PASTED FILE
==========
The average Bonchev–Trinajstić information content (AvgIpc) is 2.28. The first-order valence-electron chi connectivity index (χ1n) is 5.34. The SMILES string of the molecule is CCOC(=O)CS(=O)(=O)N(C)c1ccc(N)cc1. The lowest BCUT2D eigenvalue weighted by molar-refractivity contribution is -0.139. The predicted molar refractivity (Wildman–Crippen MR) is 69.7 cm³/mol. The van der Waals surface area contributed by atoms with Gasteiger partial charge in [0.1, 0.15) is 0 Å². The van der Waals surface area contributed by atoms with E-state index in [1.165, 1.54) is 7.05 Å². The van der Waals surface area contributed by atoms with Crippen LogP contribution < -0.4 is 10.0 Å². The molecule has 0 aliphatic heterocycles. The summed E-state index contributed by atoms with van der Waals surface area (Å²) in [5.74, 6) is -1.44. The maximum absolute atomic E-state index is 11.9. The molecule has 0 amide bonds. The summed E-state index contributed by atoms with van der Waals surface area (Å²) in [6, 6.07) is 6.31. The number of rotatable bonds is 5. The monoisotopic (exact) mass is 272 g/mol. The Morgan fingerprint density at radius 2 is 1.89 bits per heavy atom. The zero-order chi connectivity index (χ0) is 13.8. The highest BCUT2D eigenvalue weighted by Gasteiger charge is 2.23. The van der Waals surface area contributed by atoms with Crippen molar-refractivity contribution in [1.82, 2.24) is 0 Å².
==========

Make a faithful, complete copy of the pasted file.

The average Bonchev–Trinajstić information content (AvgIpc) is 2.28. The first-order valence-electron chi connectivity index (χ1n) is 5.34. The SMILES string of the molecule is CCOC(=O)CS(=O)(=O)N(C)c1ccc(N)cc1. The lowest BCUT2D eigenvalue weighted by molar-refractivity contribution is -0.139. The predicted molar refractivity (Wildman–Crippen MR) is 69.7 cm³/mol. The van der Waals surface area contributed by atoms with Gasteiger partial charge in [0.1, 0.15) is 0 Å². The van der Waals surface area contributed by atoms with E-state index in [1.165, 1.54) is 7.05 Å². The van der Waals surface area contributed by atoms with Crippen LogP contribution < -0.4 is 10.0 Å². The molecule has 0 aliphatic heterocycles. The summed E-state index contributed by atoms with van der Waals surface area (Å²) in [5.74, 6) is -1.44. The maximum absolute atomic E-state index is 11.9. The molecule has 0 amide bonds. The summed E-state index contributed by atoms with van der Waals surface area (Å²) in [6, 6.07) is 6.31. The number of rotatable bonds is 5. The monoisotopic (exact) mass is 272 g/mol. The Morgan fingerprint density at radius 2 is 1.89 bits per heavy atom. The zero-order chi connectivity index (χ0) is 13.8. The highest BCUT2D eigenvalue weighted by Gasteiger charge is 2.23. The van der Waals surface area contributed by atoms with Crippen molar-refractivity contribution in [1.82, 2.24) is 0 Å².